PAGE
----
16. The method of claim 6, wherein said semiconductor is a doped semiconductor substrate or a doped epitaxial layer formed on a semiconductor substrate; at least one oppositely doped deep well region is formed in said semiconductor; said patterned photoresist is formed having said at least one opening over said at least one doped deep well region; and said boron and arsenic species are implanted into said at least one doped deep well region.
17. The method of claim 16, wherein implanting said boron species into said doped deep well region comprises using multiple ion implantation processes to form a deep implanted region at a first energy and dosage and a shallower implanted region at a second energy and dosage.
18. The method of claim 17, wherein said semiconductor is p-type doped; said doped deep well region is n-type doped; said first energy is 300 KeV to 500 KeV; said first dosage is 51013 cm−2 to 51014 cm−2; said second energy is 40 KeV to 60 KeV: and said second dosage is 51012 cm−2 to 51013 cm−2.
19. The method of claim 17, wherein a pad oxide layer is formed over said semiconductor; and said patterned photoresist is formed over said pad oxide layer.
20. The method of claim 6, wherein a pad oxide layer is formed over said semiconductor; and said patterned photoresist is formed over said pad oxide layer.
Description

This application is a divisional of application Ser. No. 10/712,455, filed Nov. 12, 2003, which claims the benefit of provisional Application No. 60/428,821, filed Nov. 25, 2002.

FIELD OF THE INVENTION

The present invention relates to a method for forming a lateral double diffused metal oxide semiconductor transistor using multiple ion implantation processes.

BACKGROUND OF THE INVENTION

Lateral double-diffused metal oxide semiconductor (LDMOS) transistors are used in integrated circuits for high voltage applications. High voltage applications require that the LDMOS transistors have a low on resistance, a high off resistance, and a large electrical safe operating area. To increase the current handling capability of the LDMOS transistors on an integrated circuit a number of LDMOS transistors are often tied together. With the LDMOS transistors connected in parallel the current flow will be shared among the various LDMOS transistors. One scheme for forming multiple LDMOS transistors involves forming a multi-fingered structure. To ensure the proper distribution of current among the transistors in a multi-fingered structure it is important that the threshold voltages of the individual LDMOS transistor structures be closely matched. The threshold voltage of the LDMOS transistor is set by the multiple ion implantation processes used to form the transistor channel region. During this multiple ion implantation process a patterned photoresist masking layer is formed over the substrate and the dopant species implanted through patterned openings formed in the photoresist masking layer. In forming the multi-fingered LDMOS transistors required for high current applications a major limitation to obtaining closely matched threshold voltages is the variation in the resist angle of the various openings through which the dopants are implanted. The instant invention is a method for forming multi-fingered LDMOS transistors with closely matched threshold voltages.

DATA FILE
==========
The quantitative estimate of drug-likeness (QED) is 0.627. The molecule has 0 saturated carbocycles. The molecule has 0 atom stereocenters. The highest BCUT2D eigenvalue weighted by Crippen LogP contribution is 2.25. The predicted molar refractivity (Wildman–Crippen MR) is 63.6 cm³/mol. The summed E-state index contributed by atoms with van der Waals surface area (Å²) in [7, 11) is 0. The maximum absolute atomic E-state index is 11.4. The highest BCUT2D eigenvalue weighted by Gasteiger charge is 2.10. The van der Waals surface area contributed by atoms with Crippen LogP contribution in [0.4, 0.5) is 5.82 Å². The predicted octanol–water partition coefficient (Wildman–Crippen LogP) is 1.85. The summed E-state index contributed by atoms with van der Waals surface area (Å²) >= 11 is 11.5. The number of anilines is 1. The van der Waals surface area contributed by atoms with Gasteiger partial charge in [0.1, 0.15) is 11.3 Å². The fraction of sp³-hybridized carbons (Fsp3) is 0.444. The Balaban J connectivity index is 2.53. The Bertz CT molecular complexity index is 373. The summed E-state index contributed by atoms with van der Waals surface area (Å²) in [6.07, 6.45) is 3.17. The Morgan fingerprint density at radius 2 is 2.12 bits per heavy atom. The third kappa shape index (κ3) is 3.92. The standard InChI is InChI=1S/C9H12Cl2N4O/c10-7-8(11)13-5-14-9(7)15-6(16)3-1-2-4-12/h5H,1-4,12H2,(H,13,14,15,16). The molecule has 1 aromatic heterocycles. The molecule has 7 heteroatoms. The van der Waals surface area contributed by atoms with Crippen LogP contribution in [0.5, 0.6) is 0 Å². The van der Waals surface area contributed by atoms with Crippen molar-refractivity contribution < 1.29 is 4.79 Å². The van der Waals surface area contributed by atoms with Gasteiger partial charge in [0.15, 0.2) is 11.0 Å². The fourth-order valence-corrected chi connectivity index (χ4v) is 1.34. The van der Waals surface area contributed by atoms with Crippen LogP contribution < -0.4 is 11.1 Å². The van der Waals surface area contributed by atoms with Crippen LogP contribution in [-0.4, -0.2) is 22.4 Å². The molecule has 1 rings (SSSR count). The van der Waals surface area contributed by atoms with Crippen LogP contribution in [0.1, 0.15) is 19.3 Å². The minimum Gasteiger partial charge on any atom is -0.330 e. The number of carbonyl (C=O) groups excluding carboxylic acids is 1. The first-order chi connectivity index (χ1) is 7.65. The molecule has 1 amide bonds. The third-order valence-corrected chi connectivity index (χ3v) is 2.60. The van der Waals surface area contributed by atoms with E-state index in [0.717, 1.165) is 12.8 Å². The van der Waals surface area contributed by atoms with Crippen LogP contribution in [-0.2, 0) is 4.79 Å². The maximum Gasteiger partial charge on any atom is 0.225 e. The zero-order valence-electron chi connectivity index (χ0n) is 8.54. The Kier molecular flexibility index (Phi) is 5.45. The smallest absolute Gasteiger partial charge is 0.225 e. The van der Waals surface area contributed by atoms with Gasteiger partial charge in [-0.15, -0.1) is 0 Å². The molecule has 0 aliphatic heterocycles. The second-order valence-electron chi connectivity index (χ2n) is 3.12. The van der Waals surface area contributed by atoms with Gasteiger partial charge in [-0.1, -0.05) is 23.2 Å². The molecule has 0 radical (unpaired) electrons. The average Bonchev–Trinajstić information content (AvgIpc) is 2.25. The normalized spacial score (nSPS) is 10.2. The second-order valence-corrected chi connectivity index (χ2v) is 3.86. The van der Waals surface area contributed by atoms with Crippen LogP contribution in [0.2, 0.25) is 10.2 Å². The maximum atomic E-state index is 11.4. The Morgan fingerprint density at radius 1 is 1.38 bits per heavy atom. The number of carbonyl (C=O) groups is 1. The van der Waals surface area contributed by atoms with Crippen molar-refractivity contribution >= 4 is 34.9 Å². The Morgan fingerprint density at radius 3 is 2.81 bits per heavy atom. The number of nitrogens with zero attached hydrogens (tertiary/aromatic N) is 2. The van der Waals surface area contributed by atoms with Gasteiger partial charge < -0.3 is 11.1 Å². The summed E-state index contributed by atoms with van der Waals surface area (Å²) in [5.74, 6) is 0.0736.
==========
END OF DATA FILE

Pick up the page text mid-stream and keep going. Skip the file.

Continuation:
SUMMARY OF INVENTION

The instant invention is a method for forming a LDMOS with improved threshold voltage. The improvement in the threshold comes from a tightly controlled double diffused junction formation process. In particular the method comprises forming an epitaxial layer on a semiconductor substrate. A deep n-well region is formed in the epitaxial region in which the LDMOS transistor will be formed. The double diffused region is formed by first forming a patterned photoresist layer over the deep n-well region with the patterned photoresist layer having at least one opening. A light implant species such as boron is implanted into the deep n-well region. A hard bake process is then performed and a heavy implant species such as arsenic is then implanted through the opening and into the deep n-well region. During the subsequent formation of the LOCOS isolation structures in the deep n-well region, the heavy and light implant species will diffuse at different rates resulting in the formation of the double diffused region. A dielectric layer is then formed on the epitaxial layer and a LDMOS transistor gate structure is formed on the dielectric layer. Drain regions are then formed in the epitaxial layer to complete the LDMOS transistor formation. In an embodiment of the instant invention, the hard bake process comprises heating said patterned photoresist layer to temperatures between 75 C. and 200 C. In a further embodiment of the instant invention, forming the LOCOS isolation structures comprises performing thermal oxidation processes at temperatures greater than 800 C.

BRIEF DESCRIPTION OF THE DRAWINGS

For a more complete understanding of the present invention and the advantages thereof, reference is now made to the following description taken in conjunction with the accompanying drawings, wherein like reference numerals represent like features, in which: